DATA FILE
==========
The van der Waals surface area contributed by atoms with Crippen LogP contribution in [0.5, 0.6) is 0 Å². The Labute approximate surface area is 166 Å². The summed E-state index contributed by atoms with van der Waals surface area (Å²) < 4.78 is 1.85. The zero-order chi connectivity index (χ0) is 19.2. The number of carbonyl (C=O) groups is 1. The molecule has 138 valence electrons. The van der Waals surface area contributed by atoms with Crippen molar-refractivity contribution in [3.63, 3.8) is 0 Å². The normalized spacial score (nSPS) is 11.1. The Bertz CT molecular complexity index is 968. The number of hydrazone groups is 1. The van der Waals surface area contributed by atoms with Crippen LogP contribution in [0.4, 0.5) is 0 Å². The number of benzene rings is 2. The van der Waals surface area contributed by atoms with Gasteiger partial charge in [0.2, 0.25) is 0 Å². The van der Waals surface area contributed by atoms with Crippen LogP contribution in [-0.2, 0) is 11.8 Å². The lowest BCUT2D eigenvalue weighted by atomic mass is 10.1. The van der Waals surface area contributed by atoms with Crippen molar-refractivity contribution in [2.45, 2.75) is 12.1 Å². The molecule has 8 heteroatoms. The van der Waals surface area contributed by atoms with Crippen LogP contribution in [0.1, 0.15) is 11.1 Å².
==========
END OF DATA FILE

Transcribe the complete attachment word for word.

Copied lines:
The van der Waals surface area contributed by atoms with Crippen LogP contribution in [0.5, 0.6) is 0 Å². The Labute approximate surface area is 166 Å². The summed E-state index contributed by atoms with van der Waals surface area (Å²) < 4.78 is 1.85. The zero-order chi connectivity index (χ0) is 19.2. The number of carbonyl (C=O) groups is 1. The molecule has 138 valence electrons. The van der Waals surface area contributed by atoms with Crippen molar-refractivity contribution in [3.63, 3.8) is 0 Å². The normalized spacial score (nSPS) is 11.1. The Bertz CT molecular complexity index is 968. The number of hydrazone groups is 1. The van der Waals surface area contributed by atoms with Crippen LogP contribution in [0.4, 0.5) is 0 Å². The number of benzene rings is 2. The van der Waals surface area contributed by atoms with Gasteiger partial charge in [0.2, 0.25) is 0 Å². The van der Waals surface area contributed by atoms with Crippen LogP contribution in [-0.2, 0) is 11.8 Å². The lowest BCUT2D eigenvalue weighted by atomic mass is 10.1. The van der Waals surface area contributed by atoms with Crippen molar-refractivity contribution in [2.45, 2.75) is 12.1 Å². The molecule has 8 heteroatoms. The van der Waals surface area contributed by atoms with Crippen LogP contribution in [0.1, 0.15) is 11.1 Å².